Newark Mayor Cory Booker probably didn’t have best week of his life last week. The rising Democratic star’s comments on President Obama’s latest ad calling Bain Capital a “vampire” managed to completely derail the message that the campaign was trying to push.
That’s not exactly what a campaign surrogate is supposed to shoot for when advocating for a candidate, and Mayor Booker had to deal with the fallout amongst party faithful.
While Mitt Romney’s time at Bain Capital is now back in the spotlight, as President Obama’s campaign desired, the question people are asking about it this time is whether or not it’s even a worthy subject to discuss. Is it fair to discuss Mitt Romney’s private-sector job?
To be frank, yes. If Mitt Romney’s pitch is that he’s the businessman to solve the economic problems that he says President Obama has created, then probing how he ran one of the biggest financial firms in the county is the best way to prove, or disprove, that point. Voters are going to be able to find the most insight into his leadership style and ethos when looking at what he did while in the financial sector. Romney’s campaign would like us to focus on his record, after all.
In fact, it really seems like this discussion is less about whether or not Bain Capital should be spoken of, and more about disagreeing over the conclusions that are being drawn about his time there. Romney is eager to talk up his experience there, at least, until he’s called a vulture capitalist or it’s mentioned that private equity usually has to slash a significant amount of jobs in order to save the companies that they buy up. Those are criticisms that rebut his job creator title, and it’s reasonable to expect his campaign doesn’t want to talk about those except to contest them.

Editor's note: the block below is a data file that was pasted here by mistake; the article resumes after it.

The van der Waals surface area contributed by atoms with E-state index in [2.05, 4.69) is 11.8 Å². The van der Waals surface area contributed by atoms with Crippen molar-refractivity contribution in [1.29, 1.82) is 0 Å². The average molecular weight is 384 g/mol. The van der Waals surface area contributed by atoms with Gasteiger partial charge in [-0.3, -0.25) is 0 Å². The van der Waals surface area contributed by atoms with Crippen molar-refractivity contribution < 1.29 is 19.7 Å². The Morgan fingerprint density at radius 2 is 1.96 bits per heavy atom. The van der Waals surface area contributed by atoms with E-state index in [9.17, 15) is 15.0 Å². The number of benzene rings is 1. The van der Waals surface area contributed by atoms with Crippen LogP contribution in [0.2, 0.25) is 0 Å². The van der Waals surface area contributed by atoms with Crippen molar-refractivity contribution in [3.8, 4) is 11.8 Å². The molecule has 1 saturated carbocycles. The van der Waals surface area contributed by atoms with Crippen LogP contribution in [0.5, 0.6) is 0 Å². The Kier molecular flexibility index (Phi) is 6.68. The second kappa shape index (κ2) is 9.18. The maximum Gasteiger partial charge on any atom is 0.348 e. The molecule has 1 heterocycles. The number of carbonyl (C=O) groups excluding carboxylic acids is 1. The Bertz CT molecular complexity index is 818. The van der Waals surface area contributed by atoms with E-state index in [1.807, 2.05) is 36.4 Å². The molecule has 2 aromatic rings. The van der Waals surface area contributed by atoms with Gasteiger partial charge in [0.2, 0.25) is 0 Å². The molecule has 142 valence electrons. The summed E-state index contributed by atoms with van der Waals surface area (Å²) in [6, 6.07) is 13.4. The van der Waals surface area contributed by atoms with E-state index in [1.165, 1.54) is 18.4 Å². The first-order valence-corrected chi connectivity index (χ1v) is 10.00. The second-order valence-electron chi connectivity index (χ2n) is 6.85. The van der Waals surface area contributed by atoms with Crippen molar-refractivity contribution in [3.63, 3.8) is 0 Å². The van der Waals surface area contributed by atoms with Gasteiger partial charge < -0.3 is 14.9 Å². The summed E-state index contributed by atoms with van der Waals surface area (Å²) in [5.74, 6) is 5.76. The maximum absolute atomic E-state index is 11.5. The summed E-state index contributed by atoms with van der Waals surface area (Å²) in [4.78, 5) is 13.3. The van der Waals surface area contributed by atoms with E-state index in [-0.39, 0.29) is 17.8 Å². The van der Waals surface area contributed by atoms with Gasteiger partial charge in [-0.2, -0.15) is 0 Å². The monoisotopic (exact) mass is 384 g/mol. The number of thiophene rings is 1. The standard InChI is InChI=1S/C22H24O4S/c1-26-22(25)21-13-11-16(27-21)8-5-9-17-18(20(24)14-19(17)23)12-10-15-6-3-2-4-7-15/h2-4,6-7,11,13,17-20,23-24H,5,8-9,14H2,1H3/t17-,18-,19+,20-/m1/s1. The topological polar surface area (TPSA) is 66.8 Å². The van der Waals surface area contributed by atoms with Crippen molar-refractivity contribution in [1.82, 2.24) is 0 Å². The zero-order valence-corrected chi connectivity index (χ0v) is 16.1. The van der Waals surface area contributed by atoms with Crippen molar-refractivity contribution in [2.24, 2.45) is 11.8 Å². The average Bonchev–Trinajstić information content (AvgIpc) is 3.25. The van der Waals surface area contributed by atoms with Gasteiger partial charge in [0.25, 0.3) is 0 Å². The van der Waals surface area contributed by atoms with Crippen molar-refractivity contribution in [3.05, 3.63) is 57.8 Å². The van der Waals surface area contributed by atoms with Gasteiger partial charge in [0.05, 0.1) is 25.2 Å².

The problem is these criticisms are seen as an attack upon leveraged buyouts, which has the business community that practices them up in arms. However, the idea of leveraged buyouts is different than what Mitt Romney is trying to say it is. Despite trying to subtly imply it, the firms that practice it do not exist to save the types of jobs that most Americans need their government to focus on right now.
Instead, they’re about saving the investments that firms have made in a now-failing corporation. This is an important role that helps keep the portfolios that Americans invest in every day stable. But this stability comes at the cost of eliminating inefficiencies, which are usually people who needed the eliminated job to support their family. It’s up to the voters to decide how they feel about that.
The crux of the argument that President Obama’s reelection campaign is making is that Mitt Romney is not automatically an expert at creating jobs because of working for a company like Bain Capital. Because Mitt Romney is making that argument himself, Bain Capital is valid to mention.